LSD was invented by a chemist called Albert Hofmann who was working for the Swiss pharmaceuticals company Sandoz Laboratories at the time, in the late '30s and early '40s.

It was derived from a chemical naturally occurring in a fungus called "ergot" that grows on rye and was frequently responsible during the middle ages for outbreaks of mass poisoning when entire villages who all got their bread from the same local miller/baker would go collectively crazy after getting dosed up with it. As well as the hallucinations, other effects of the naturally-occurring form in the fungus cause restrictions of the blood supply which would lead to gangrene setting in to the extremities, it wasn't anyone's idea of a "pleasant trip".

The experiment with the spiders did indeed happen, although much later, and not remotely as described by the earlier poster, but there is a famous set of photographs from it illustrating the kinds of different webs spun by spiders dosed up on caffeine, weed, mescaline and acid.

Hallucinogens have been around since forever, not just "the 1800s". Opiates, magic mushrooms, cannabis and other similar plants, there's a huge range of them in nature and the historical record is full of evidence that humans have been using them since... well, since as long as we've been humans. If not longer.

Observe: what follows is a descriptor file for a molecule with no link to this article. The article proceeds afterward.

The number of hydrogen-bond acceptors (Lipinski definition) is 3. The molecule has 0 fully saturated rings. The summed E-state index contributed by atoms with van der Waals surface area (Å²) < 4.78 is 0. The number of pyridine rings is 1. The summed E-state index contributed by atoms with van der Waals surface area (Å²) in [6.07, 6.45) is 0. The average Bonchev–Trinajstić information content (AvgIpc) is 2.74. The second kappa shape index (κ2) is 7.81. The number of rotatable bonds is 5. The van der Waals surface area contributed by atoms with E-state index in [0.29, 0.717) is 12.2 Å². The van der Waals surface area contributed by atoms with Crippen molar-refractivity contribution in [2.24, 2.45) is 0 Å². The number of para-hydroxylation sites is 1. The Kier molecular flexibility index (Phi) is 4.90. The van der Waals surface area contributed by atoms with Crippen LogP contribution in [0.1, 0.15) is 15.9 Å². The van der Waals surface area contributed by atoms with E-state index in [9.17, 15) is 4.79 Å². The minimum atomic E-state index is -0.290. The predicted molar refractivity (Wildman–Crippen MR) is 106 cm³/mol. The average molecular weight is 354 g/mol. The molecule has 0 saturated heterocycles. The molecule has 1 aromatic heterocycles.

And Lewis Carroll aka Charles Dodgson? He is *known* (because he wrote about it in his diaries) to have suffered migraine and epilepsy - both conditions in which the attacks are often preceded by a mild hallucinatory state known as an "aura" (no relation to the new age concept of energy fields whatsoever, it's just a name for the strange state of mind sufferers sometimes enter into).

During these "aura" states, there is a dream/trance-like feeling of an altered state of consciousness, and visual disturbances and minor hallucinations - and very typically, these hallucinations take the form of vision that seems to zoom in and out (micropsia and macropsia), leading to sudden rapid changes in the seeming size and scale of objects.

Things suddenly blowing up big or shrinking down small - does that remind you of anything? Eat me, drink me, Alice in Wonderland?

Yep, there's every reason to suppose he got all the source material just from his own life experiences and imagination. No reason to suppose he was a drug user, and no known evidence for it; there are plenty of other causes for hallucinatory and surreal experiences apart from drugs, and the disorders that we know he suffered from are all the explanation that's required.